Higher inflation starts to weigh on the public finances – EY ITEM Club comments

21st December 2021, 12:27 pm

  • Higher inflation is pushing up debt servicing costs and, alongside the likely slowdown in activity as the UK faces rising COVID-19 cases, is likely to raise borrowing towards – or possibly even above – the OBR’s forecast this year.
  • But the EY ITEM Club still thinks the OBR’s medium-term forecasts err on the side of caution. So there is a good chance that the public finances will outperform, and that the Chancellor will eventually find he has more leeway against his fiscal rules.

Martin Beck, chief economic advisor to the EY ITEM Club, says: “Public sector net borrowing came in at £17.4bn in November, £4.9bn lower than a year earlier, but £3.2bn above the OBR’s forecast. The large undershoot relative to last year was because that month of 2020 was spent under lockdown conditions in England, which greatly flatters the comparison. The disappointment relative to the OBR’s forecast was largely due to higher government spending, particularly on debt interest payments, which has been caused by the rise in inflation over the past few months.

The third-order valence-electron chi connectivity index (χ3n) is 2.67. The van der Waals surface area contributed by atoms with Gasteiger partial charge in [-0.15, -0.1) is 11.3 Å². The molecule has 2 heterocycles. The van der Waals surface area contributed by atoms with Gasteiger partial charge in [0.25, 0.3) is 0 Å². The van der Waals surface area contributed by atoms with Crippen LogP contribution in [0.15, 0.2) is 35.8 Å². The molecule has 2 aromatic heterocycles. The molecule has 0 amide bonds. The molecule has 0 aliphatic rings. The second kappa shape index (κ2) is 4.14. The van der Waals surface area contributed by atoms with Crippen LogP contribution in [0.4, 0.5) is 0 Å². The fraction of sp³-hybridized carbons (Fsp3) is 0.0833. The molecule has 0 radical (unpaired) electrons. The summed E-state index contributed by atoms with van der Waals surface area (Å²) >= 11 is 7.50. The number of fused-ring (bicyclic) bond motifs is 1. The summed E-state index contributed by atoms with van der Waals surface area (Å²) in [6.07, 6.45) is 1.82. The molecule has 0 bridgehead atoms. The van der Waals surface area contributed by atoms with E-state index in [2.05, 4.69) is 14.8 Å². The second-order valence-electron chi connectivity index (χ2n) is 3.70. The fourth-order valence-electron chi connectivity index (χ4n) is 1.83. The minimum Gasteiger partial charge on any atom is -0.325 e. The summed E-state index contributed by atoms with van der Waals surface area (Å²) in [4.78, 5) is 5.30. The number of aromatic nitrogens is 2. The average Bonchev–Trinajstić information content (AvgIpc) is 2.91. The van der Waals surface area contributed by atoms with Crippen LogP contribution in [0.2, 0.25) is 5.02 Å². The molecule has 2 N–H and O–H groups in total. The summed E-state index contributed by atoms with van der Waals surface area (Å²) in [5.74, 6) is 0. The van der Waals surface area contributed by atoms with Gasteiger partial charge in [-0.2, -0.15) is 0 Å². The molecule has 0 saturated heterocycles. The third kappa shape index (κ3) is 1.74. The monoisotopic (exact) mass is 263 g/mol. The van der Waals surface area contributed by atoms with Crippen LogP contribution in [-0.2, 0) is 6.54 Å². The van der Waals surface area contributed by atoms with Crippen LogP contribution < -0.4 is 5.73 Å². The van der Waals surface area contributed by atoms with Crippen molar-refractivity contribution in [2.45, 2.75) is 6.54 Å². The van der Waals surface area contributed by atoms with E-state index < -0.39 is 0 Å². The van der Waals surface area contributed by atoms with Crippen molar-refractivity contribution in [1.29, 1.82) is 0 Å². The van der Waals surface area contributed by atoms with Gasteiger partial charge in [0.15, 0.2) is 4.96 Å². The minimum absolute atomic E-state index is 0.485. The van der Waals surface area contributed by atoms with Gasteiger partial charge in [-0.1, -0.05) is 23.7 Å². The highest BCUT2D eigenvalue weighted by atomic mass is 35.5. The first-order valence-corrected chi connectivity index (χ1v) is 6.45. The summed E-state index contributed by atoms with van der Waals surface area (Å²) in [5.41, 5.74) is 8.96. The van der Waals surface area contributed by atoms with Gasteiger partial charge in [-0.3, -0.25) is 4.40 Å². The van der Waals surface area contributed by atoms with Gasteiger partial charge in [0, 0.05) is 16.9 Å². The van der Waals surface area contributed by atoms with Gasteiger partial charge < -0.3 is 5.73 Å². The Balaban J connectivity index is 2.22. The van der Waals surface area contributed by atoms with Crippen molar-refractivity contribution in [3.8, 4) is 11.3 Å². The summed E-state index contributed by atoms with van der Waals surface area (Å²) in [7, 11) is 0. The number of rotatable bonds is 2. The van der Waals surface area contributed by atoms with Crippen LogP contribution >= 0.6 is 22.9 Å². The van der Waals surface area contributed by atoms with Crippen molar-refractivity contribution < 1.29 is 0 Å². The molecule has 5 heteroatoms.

“November’s outturn meant that over the first eight months of fiscal year 2021-2022 borrowing was £136.0bn. Following some large downward revisions to previous months, this was £7.1bn lower than the OBR’s forecast of £143.1bn. However, given the prospect of a slowdown in activity around the turn of the year, caused by the rise in COVID-19 cases, and the likelihood that inflation will rise further over the next few months, the EY ITEM Club thinks it unlikely that borrowing will come in below the OBR’s full-year forecast of £183bn. Indeed, that forecast might prove to be on the low side.

“But what really matters in terms of the fiscal stance is the medium-term outlook, and in that respect the OBR’s forecast looks pretty cautious. So, the EY ITEM Club continues to think there is a good chance that the OBR’s forecasts for borrowing are lowered over time, offering the Chancellor enough leeway to loosen the fiscal stance should he wish to – probably via tax cuts – ahead of the next election.”

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